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These are the 9 minutes in your child's day when they need you the most

The theory is comforting parents everywhere.
/ Source: TODAY

Guilt-ridden mom Sara Martinez breathed a sigh of relief when she read about The 9-Minute Theory. Then she shared it with her TikTok followers in hopes that they would find comfort in it, too.

Late neuroscientist Dr. Jaak Panksepp is widely credited for the theory which focuses on three key interactions each day to help a child to feel happier and more secure. Those moments include:

  • The first three minutes after they wake up.
  • The three minutes after they come home from school.
  • The last three minutes of the day before they go to bed.

When Martinez worked in an office, she felt guilty for sending her 19-month-old daughter, Millie June, to daycare. Now as content creator and stay-at-home mom, Martinez says she beats herself up trying to make each day magical for her toddler. There's just no winning.

“Each role comes with its own set of pressures and feelings of inadequacy,” Martinez tells “I go to sleep thinking, ‘Did I do enough for her today?’ ‘Was I present enough?"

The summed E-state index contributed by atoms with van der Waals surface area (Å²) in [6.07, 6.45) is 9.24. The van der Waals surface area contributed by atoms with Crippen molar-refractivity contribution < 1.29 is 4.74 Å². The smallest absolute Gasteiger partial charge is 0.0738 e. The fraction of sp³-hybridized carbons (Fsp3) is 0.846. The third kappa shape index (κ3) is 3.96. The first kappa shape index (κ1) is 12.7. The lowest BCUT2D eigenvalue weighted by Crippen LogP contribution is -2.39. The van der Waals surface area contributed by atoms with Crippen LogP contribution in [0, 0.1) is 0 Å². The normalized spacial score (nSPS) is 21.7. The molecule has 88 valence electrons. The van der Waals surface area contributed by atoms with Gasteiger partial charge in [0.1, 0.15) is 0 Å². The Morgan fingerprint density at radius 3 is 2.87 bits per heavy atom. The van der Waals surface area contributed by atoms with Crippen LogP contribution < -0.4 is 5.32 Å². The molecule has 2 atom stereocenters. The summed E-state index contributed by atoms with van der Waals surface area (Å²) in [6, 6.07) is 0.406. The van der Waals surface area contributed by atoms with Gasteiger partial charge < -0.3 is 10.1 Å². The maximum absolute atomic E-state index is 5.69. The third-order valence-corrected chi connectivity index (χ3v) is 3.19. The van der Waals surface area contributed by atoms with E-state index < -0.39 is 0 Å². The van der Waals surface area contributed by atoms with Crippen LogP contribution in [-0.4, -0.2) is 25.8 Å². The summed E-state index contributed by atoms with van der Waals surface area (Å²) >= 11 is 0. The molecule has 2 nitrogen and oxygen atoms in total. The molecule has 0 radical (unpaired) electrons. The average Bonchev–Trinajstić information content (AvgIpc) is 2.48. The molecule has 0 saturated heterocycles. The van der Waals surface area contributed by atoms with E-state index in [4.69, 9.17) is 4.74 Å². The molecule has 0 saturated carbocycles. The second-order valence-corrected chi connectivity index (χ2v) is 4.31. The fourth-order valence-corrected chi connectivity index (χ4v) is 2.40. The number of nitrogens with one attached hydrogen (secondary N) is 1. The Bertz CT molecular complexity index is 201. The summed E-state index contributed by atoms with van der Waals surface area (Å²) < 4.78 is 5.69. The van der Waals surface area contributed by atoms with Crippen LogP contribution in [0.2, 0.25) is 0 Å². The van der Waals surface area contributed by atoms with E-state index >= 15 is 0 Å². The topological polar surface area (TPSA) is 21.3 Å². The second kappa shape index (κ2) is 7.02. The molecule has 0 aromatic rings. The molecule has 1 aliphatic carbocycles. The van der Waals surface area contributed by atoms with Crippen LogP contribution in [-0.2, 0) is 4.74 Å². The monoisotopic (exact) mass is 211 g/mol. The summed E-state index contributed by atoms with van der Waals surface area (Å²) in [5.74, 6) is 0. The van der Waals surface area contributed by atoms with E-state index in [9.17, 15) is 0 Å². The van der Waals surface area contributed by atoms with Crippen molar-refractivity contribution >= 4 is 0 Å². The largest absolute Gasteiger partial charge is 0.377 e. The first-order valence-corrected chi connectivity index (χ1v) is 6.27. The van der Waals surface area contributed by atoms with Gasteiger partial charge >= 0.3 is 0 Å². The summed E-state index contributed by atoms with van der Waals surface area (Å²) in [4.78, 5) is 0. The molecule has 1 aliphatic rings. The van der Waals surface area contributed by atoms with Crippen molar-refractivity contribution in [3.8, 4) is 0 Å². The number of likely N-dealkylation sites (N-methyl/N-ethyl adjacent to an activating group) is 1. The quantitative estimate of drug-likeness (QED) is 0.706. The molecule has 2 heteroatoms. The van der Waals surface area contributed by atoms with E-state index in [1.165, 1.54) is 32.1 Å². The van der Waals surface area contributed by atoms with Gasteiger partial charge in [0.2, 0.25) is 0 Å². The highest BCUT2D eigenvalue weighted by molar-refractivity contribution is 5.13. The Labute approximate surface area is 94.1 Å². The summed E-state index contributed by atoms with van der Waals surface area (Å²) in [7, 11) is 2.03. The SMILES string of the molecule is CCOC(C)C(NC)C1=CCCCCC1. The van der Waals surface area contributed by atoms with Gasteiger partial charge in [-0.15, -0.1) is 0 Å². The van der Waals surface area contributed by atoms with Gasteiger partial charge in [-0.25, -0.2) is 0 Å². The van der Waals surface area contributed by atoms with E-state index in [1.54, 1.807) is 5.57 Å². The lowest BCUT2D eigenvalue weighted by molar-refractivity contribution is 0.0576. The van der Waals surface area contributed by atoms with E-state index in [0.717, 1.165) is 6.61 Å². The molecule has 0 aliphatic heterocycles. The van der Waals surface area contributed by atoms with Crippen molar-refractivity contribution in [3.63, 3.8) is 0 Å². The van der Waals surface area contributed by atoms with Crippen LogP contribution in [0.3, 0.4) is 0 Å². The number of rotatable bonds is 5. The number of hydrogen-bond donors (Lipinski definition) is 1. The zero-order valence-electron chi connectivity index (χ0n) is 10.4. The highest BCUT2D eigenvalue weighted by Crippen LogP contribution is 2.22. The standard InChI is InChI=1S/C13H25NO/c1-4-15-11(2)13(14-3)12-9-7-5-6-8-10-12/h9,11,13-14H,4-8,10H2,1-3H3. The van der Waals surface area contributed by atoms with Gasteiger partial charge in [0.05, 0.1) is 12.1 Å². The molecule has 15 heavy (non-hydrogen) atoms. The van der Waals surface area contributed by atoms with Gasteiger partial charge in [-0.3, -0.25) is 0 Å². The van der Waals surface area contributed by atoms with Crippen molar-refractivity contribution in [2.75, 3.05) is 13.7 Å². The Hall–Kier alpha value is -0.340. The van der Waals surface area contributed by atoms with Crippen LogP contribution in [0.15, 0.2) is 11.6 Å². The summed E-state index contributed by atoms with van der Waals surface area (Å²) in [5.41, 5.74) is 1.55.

The 9-Minute Theory is helping Martinez overcome some of the unrealistic expectations she sets for herself as a parent. 

“It’s less about the exact time (or counting minutes) and more about creating meaningful, focused interactions that make our children feel valued and loved,” Martinez explains. 

Sara Martinez and her daughter
Sara Martinez and her 19-month-old daughter, Millie June.Courtesy Sara Martinez

“As a full-time working mama, I NEEDED this. I carry so much guilt not being there for my babies around the clock,” one person wrote on Martinez's TikTok video.

Added another, “This is kinda crazy because honestly all I remember from being that young are those three times of day!”

Dr. Tovah P. Klein, director of the Barnard College Center for Toddler Development and author of the upcoming “Raising Resilience,” says The 9-Minute Theory is essentially a code for remembering to connect genuinely with your child. 

“Relationships aren’t built on the amount of time you spend with a person — relationships are built on being present when you’re present,” Klein tells 

Ultimately, it’s quality over quantity, though you should aim for more than nine minutes, according to Klein.

"What makes a child feel secure is knowing that you are there in the moments that they need you."

Dr. Tovah P. Klein

Klein says you can adapt the theory to fit your family’s schedule. For instance, if you’re not home when your child gets off the bus, you might leave them a snack and a note. 

"Then when you see them, you have to be a listener because children want to vent. Your three minutes might just be nodding and taking in what they're telling you," Klein says. "What makes a child feel secure is knowing that you are there in the moments that they need you."